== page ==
On the Business of How to Buy and Sell Art
Most artists are completely stuck when it comes to understanding the process of selling their artwork. Deitch, on the other hand, appears to have mastered the art of selling fine art. He tells Cho that closing art sales hinges on your presentation.
“I always let the art and the presentation speak for itself. Every work of art is hung level. Nothing’s out of place. We’re going over the repainting of walls to make sure there are no imperfections. And we agonize over the lighting. We have a model where we work out the installation in advance. So when people walk in, the work is displayed with total authority. Because I find if, say, there is dust on the floor, there are finger marks on the white walls, you erode the authority. You have to be behind the work with total confidence and belief. And then you need to know what you’re doing, you need to be prepared.”
On Finding the Right Partners
Deitch suggests that artists shouldn’t feel like they have to go it alone when it comes to developing their careers, and they also shouldn’t become too focused on the minutiae of the art world. In fact, Deitch says doing so can cause an artist to lose focus. Instead, artists should pay attention to opportunities for socializing, while making sure to devote plenty of time to their studio practice.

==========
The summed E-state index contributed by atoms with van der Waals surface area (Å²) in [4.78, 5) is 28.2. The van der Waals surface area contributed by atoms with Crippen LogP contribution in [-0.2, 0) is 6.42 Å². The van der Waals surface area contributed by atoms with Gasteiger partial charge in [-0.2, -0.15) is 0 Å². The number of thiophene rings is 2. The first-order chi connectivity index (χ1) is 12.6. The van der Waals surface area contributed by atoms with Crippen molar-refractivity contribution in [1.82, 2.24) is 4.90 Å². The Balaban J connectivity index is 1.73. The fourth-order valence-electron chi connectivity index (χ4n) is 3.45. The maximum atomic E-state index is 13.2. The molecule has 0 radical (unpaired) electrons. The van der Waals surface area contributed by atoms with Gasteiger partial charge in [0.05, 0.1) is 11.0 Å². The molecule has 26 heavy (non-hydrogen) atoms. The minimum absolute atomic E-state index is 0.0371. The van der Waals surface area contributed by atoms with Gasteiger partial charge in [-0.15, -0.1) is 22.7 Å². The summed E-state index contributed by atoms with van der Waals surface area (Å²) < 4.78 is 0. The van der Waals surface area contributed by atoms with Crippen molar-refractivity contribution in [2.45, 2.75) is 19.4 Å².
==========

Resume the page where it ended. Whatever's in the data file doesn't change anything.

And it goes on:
“It all has to be integrated. I know many artists who spend much more time socializing, going to gallery openings, parties and that sort of thing than they spend in their studio. And they might have fun doing this, but it’s not going to take their art anywhere, because it’s all based on the quality of the art.
Now, an artist who is completely isolated and doesn’t connect socially, they might have a tough time getting the art out. But I know plenty of very shy, retiring artists who do get the work out because other people do it for them. So this connecting with a wider network of endorsers almost always starts with other artists. So let’s say, at an art school, the other artists always know who the big talent is. And they support this talented artist. If they’re invited to an exhibition, they say, “Well, you should invite my friend, as well.” So almost all great artists, their acclaim starts with other artists, with their artist peers.”
On Finding Success
Reiterating the importance of cultivating a network, Deitch stresses that emerging artists should take the time to identify key partners, critics, and collectors that will help your work shine.
When young artists ask me for some advice, one of the first things I ask them is who’s your team? Because you can’t do it by yourself. Who’s the artist-writer who really likes your work, who’s written something good? Is there a young art dealer — are your art friends crucial to who’s been helping you? Is there a pioneering collector who’s already got a few of your works? Artistic success is having a network. A network can help you to communicate your work outward. Also, a network that you can trust can say, ”no, that’s the wrong direction. That painting you did last month, was much better.”
The artist who understands how to build this network and connect socially and benefit from the market is usually the one who can make the strongest art historical statement.”
For more information on Jeffrey Deitch and his current projects, visit deitch.com.
See more from the Austin Lee: Feels Good exhibition here.